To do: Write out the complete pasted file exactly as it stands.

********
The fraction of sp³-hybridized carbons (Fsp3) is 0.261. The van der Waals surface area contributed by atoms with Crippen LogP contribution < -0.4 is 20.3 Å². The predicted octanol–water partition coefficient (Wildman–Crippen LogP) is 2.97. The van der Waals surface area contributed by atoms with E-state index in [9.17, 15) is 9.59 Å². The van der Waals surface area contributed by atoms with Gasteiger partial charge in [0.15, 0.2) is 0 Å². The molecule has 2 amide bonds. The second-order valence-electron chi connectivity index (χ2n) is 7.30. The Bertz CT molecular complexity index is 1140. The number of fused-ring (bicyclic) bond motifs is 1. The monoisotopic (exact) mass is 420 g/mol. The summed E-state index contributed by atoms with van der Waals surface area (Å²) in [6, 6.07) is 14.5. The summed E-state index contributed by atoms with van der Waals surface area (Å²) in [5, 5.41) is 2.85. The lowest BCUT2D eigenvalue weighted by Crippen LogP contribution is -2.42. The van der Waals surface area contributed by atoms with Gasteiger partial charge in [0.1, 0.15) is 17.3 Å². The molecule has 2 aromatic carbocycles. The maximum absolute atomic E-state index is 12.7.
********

The fraction of sp³-hybridized carbons (Fsp3) is 0.261. The van der Waals surface area contributed by atoms with Crippen LogP contribution < -0.4 is 20.3 Å². The predicted octanol–water partition coefficient (Wildman–Crippen LogP) is 2.97. The van der Waals surface area contributed by atoms with E-state index in [9.17, 15) is 9.59 Å². The van der Waals surface area contributed by atoms with Gasteiger partial charge in [0.15, 0.2) is 0 Å². The molecule has 2 amide bonds. The second-order valence-electron chi connectivity index (χ2n) is 7.30. The Bertz CT molecular complexity index is 1140. The number of fused-ring (bicyclic) bond motifs is 1. The monoisotopic (exact) mass is 420 g/mol. The summed E-state index contributed by atoms with van der Waals surface area (Å²) in [6, 6.07) is 14.5. The summed E-state index contributed by atoms with van der Waals surface area (Å²) in [5, 5.41) is 2.85. The lowest BCUT2D eigenvalue weighted by Crippen LogP contribution is -2.42. The van der Waals surface area contributed by atoms with Gasteiger partial charge in [0.1, 0.15) is 17.3 Å². The molecule has 2 aromatic carbocycles. The maximum absolute atomic E-state index is 12.7.